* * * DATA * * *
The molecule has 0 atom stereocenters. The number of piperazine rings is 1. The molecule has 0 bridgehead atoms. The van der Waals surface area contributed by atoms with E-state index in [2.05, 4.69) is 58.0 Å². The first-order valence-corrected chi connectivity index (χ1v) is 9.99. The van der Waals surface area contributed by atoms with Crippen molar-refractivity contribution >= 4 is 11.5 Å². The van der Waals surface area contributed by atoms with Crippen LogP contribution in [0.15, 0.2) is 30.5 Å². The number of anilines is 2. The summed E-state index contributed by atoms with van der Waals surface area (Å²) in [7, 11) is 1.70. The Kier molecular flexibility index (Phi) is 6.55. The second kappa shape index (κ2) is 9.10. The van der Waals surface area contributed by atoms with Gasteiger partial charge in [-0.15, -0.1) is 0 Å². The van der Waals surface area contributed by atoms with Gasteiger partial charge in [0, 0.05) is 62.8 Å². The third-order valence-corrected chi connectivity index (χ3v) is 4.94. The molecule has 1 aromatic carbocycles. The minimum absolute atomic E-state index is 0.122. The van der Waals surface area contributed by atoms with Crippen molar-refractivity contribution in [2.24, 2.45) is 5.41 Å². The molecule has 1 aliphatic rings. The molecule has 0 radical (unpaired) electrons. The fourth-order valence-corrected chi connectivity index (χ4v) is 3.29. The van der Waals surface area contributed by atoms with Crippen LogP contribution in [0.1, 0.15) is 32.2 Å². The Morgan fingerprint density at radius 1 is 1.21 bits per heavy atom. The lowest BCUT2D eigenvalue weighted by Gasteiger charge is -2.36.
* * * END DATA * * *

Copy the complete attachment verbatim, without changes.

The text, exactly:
The molecule has 0 atom stereocenters. The number of piperazine rings is 1. The molecule has 0 bridgehead atoms. The van der Waals surface area contributed by atoms with E-state index in [2.05, 4.69) is 58.0 Å². The first-order valence-corrected chi connectivity index (χ1v) is 9.99. The van der Waals surface area contributed by atoms with Crippen molar-refractivity contribution >= 4 is 11.5 Å². The van der Waals surface area contributed by atoms with Crippen LogP contribution in [0.15, 0.2) is 30.5 Å². The number of anilines is 2. The summed E-state index contributed by atoms with van der Waals surface area (Å²) in [7, 11) is 1.70. The Kier molecular flexibility index (Phi) is 6.55. The second kappa shape index (κ2) is 9.10. The van der Waals surface area contributed by atoms with Gasteiger partial charge in [-0.15, -0.1) is 0 Å². The van der Waals surface area contributed by atoms with Gasteiger partial charge in [0, 0.05) is 62.8 Å². The third-order valence-corrected chi connectivity index (χ3v) is 4.94. The molecule has 1 aromatic carbocycles. The minimum absolute atomic E-state index is 0.122. The van der Waals surface area contributed by atoms with Crippen molar-refractivity contribution in [2.24, 2.45) is 5.41 Å². The molecule has 1 aliphatic rings. The molecule has 0 radical (unpaired) electrons. The fourth-order valence-corrected chi connectivity index (χ4v) is 3.29. The van der Waals surface area contributed by atoms with Crippen LogP contribution in [0.1, 0.15) is 32.2 Å². The Morgan fingerprint density at radius 1 is 1.21 bits per heavy atom. The lowest BCUT2D eigenvalue weighted by Gasteiger charge is -2.36.